Terrorism and human rights
Australia condemns terrorism and its impact on the enjoyment of human rights. The Government sees counter-terrorism measures and human rights as interdependent. We acknowledge that it is important to keep our laws under review. The forthcoming appointment of a new Independent National Security Legislation Monitor is designed to enable the review of the operation and effectiveness of counter-terrorism and national security laws. This includes their conformity with Australia’s international human rights obligations.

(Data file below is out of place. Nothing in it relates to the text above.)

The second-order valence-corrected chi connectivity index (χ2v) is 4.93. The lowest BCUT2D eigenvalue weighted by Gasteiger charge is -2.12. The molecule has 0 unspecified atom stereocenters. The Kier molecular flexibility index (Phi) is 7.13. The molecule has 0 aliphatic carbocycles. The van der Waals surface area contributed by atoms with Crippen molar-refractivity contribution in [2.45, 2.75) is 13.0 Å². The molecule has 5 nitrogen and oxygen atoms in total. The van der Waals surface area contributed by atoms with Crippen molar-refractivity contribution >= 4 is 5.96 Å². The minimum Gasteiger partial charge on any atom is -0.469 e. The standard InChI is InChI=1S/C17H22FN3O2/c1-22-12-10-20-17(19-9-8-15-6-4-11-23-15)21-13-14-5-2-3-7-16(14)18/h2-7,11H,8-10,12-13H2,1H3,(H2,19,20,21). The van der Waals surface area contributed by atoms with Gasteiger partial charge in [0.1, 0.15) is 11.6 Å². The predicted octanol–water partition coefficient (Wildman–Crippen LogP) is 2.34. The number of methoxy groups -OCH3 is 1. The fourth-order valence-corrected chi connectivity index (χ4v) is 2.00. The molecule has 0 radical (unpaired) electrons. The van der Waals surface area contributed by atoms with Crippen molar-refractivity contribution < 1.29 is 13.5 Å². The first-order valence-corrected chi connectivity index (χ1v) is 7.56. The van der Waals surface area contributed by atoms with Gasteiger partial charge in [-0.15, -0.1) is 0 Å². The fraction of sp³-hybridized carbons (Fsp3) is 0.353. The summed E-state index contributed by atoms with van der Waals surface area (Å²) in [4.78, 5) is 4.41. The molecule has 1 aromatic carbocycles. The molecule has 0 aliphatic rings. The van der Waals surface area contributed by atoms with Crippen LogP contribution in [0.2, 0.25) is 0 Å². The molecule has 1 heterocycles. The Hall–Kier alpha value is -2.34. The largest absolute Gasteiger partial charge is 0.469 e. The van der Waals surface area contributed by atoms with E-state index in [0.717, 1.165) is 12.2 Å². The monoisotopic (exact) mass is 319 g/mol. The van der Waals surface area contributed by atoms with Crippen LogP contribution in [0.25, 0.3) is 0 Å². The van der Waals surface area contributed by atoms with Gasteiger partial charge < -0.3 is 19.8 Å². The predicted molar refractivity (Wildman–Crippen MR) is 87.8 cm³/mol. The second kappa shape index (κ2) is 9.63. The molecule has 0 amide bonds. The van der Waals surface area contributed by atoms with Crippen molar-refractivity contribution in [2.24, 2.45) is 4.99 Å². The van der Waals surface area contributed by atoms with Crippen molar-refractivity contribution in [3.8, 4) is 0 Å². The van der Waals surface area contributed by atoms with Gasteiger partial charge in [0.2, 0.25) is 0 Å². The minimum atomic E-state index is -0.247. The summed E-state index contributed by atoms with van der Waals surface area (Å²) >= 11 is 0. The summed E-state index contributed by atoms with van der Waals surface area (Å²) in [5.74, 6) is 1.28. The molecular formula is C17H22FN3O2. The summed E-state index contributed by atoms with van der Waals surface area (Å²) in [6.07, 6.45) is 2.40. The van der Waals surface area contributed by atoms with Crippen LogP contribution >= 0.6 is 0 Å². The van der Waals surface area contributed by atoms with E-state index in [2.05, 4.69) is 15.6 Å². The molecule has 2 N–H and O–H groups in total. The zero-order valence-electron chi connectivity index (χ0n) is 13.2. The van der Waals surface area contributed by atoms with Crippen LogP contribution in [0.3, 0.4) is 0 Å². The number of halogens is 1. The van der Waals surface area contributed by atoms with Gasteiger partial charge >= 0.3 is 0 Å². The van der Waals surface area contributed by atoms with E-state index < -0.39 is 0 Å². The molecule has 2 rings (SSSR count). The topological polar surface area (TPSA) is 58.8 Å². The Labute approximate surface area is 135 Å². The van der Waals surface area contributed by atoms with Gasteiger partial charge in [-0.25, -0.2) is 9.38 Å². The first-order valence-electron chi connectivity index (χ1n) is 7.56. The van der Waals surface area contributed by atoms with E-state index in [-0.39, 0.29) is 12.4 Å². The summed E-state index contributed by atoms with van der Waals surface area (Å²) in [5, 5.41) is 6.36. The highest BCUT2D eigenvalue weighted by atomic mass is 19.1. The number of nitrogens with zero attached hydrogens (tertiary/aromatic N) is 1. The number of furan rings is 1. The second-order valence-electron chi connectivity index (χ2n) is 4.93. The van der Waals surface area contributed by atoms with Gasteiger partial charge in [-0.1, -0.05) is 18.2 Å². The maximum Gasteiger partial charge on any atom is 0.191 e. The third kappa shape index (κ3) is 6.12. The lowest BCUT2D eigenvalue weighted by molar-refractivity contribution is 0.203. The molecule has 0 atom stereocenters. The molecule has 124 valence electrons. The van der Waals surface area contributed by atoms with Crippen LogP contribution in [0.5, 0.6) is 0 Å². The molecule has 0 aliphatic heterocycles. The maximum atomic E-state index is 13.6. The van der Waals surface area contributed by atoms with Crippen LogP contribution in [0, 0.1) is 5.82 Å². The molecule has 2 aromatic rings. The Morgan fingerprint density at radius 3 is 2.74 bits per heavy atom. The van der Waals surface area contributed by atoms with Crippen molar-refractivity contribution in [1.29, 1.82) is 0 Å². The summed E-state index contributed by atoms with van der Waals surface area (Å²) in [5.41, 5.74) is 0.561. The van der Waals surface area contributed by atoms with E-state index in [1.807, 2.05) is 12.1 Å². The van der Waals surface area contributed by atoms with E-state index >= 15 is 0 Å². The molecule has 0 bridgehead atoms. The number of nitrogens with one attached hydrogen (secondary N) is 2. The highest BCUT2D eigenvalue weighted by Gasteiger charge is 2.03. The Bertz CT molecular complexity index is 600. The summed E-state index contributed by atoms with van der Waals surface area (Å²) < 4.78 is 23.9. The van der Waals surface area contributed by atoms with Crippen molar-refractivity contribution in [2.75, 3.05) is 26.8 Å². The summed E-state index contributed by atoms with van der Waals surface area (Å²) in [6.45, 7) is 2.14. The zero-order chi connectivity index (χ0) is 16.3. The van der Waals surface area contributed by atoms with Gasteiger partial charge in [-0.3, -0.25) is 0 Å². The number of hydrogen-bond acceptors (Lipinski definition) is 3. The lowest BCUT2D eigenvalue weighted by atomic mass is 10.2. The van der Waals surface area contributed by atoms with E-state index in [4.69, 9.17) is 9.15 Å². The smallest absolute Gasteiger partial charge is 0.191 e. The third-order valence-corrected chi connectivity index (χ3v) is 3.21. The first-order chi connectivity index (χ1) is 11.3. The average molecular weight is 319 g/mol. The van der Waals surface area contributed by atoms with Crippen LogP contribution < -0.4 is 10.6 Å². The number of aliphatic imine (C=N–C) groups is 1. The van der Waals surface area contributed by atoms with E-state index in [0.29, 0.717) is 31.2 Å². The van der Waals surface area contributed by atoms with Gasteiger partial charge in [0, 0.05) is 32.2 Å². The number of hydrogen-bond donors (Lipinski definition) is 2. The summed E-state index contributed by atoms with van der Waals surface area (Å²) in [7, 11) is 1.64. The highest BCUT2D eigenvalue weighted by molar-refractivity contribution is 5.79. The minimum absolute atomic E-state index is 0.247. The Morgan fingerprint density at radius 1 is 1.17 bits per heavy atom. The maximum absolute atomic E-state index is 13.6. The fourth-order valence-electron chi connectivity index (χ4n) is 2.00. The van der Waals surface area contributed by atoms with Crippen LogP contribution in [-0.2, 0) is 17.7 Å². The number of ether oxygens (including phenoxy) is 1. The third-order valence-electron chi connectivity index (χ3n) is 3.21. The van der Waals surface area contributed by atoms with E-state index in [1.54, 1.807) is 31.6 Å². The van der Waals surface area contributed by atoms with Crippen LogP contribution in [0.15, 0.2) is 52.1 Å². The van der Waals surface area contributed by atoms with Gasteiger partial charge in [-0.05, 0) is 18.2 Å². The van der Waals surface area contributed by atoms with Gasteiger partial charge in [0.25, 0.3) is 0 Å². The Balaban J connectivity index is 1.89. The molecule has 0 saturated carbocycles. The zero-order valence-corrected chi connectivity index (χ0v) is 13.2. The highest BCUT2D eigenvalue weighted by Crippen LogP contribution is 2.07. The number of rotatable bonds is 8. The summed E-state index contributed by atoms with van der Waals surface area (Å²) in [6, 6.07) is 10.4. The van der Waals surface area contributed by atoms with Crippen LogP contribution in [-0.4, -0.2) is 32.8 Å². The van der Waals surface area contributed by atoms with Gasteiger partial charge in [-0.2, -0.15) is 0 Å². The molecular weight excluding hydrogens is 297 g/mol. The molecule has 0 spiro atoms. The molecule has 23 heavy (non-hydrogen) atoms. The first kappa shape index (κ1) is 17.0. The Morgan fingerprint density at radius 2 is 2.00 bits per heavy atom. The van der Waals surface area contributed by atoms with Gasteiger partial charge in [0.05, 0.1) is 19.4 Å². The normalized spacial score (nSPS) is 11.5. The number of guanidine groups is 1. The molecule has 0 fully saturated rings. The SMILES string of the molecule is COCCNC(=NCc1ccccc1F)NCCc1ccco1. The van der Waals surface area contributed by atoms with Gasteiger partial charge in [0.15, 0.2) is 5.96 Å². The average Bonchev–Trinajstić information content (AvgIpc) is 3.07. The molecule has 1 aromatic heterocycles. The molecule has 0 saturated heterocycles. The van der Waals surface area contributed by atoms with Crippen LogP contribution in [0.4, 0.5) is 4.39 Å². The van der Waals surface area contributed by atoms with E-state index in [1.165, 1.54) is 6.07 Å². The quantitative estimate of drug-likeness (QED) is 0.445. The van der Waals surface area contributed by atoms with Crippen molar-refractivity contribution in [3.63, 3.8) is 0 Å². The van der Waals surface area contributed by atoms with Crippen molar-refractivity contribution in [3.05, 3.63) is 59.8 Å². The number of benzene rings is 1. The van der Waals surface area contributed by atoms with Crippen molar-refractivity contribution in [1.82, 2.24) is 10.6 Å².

Mr Chair, there were many other recommendations made as part of Australia’s UPR. Time does not allow me to address them all. The Australian Government will carefully consider all recommendations with a view to responding formally at the June session of this Council.
We would like once again to thank all delegations for their constructive and valuable contributions as part of Australia’s UPR.